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  1. #1
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    Family wants to keep life support for girl brain dead after tonsil surgery #2

    OAKLAND -- The family of Jahi McMath was scrambling Monday to find a facility that will take the brain-dead Oakland girl as a 5 p.m. deadline to remove her from a ventilator approaches.
    http://www.mercurynews.com/breaking-...-be?source=rss

    Continue discussion here...

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    Last edited by Harmony2; 12-30-2013 at 03:58 PM.

  2. #2
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    Jahi McMath is brain dead; hopes for life are futile, experts say

    With the clock winding down on a court order keeping 13-year-old Jahi McMath on a ventilator, medical ethicists say the public drama over the brain-dead girl has fueled a misconception that her condition is somehow treatable.

    Multiple doctors, including a Stanford neurologist, have concluded that Jahi is brain-dead -- the result of complications from having her tonsils removed at Childrenís Hospital & Research Center Oakland early this month. But her parents have fought to keep her on a ventilator, telling reporters they believe "there's still life there."

    Arthur Caplan, director of the Division of Medical Ethics at NYU Langone Medical Center, told CNN last week that the case is "giving the impression that dead people can come back to life."

    That, in turn, has fueled the falsehood that brain death isn't as final as cardiac death.

    http://www.latimes.com/local/lanow/l...#ixzz2ozX7rR12
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  3. #3
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    Quote Originally Posted by Softail View Post
    Jahi McMath is brain dead; hopes for life are futile, experts say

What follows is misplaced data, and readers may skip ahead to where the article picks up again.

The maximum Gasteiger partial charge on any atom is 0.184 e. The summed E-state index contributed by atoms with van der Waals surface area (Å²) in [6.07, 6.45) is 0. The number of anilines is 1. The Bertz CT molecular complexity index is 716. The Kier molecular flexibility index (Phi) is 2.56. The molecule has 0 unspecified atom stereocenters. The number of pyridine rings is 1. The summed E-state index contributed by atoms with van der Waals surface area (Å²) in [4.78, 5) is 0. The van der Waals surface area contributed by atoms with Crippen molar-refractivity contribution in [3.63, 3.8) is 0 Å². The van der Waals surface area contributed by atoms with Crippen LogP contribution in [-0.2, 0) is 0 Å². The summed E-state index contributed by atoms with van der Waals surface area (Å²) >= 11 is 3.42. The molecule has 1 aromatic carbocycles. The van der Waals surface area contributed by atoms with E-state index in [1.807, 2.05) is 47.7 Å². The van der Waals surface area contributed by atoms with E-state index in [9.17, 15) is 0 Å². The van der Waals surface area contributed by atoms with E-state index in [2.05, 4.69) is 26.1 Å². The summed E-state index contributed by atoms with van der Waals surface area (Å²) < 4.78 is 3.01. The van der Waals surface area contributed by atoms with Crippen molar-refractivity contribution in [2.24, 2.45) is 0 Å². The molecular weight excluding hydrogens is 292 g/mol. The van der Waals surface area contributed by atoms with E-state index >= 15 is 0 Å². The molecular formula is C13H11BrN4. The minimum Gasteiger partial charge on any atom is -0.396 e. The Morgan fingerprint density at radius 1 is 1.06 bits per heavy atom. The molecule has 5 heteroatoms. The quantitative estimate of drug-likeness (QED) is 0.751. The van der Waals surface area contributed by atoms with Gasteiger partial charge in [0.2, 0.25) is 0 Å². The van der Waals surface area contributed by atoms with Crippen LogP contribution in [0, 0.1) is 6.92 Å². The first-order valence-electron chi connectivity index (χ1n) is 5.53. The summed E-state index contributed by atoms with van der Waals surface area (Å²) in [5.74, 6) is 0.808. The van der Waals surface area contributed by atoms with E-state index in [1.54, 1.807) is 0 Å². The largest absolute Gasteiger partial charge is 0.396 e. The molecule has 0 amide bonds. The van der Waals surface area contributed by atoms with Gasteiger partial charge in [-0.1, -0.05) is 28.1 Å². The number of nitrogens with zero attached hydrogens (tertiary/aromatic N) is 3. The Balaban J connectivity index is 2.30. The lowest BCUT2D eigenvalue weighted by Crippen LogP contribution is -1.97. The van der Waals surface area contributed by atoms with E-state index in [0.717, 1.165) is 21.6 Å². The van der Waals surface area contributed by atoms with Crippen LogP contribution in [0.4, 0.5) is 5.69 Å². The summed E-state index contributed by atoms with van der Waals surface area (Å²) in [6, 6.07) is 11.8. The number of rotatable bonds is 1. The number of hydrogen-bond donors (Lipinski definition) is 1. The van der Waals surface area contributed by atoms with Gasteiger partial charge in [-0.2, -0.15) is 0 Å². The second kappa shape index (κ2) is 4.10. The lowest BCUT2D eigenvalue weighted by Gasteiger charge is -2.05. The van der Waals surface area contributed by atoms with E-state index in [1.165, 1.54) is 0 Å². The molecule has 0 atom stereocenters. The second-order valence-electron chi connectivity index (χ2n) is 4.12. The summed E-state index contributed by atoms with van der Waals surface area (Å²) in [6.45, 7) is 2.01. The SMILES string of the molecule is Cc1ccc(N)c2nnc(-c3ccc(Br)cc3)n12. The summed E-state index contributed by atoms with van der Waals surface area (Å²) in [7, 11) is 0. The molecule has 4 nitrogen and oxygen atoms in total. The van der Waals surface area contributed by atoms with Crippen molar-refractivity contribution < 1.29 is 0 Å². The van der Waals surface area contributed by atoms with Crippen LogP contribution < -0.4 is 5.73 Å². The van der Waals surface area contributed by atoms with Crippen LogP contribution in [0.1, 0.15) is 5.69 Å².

With the clock winding down on a court order keeping 13-year-old Jahi McMath on a ventilator, medical ethicists say the public drama over the brain-dead girl has fueled a misconception that her condition is somehow treatable.

    Multiple doctors, including a Stanford neurologist, have concluded that Jahi is brain-dead -- the result of complications from having her tonsils removed at Children’s Hospital & Research Center Oakland early this month. But her parents have fought to keep her on a ventilator, telling reporters they believe "there's still life there."

    Arthur Caplan, director of the Division of Medical Ethics at NYU Langone Medical Center, told CNN last week that the case is "giving the impression that dead people can come back to life."

    That, in turn, has fueled the falsehood that brain death isn't as final as cardiac death.

    http://www.latimes.com/local/lanow/l...#ixzz2ozX7rR12
    bbm yellow

    http://www.merriam-webster.com/dictionary/futile
    futile
    : having no result or effect : pointless or useless
    Last edited by Elley Mae; 12-30-2013 at 04:25 PM. Reason: add color


    You don't know what you don't know.

  4. #4
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    Ii was wondering what will happen with the donations already given to the fund the family created when no facility takes Jahi's body? Will they return those funds?
    Don't take yourself so seriously... nobody else does.

  5. #5
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    Whew, what an emotional first thread that was, as well as very informative (so many sleuthers in health care and law, y'all rock my socks!).

    Has there been any information today about the family's attorney filing an appeal? Would he wait until the last minute?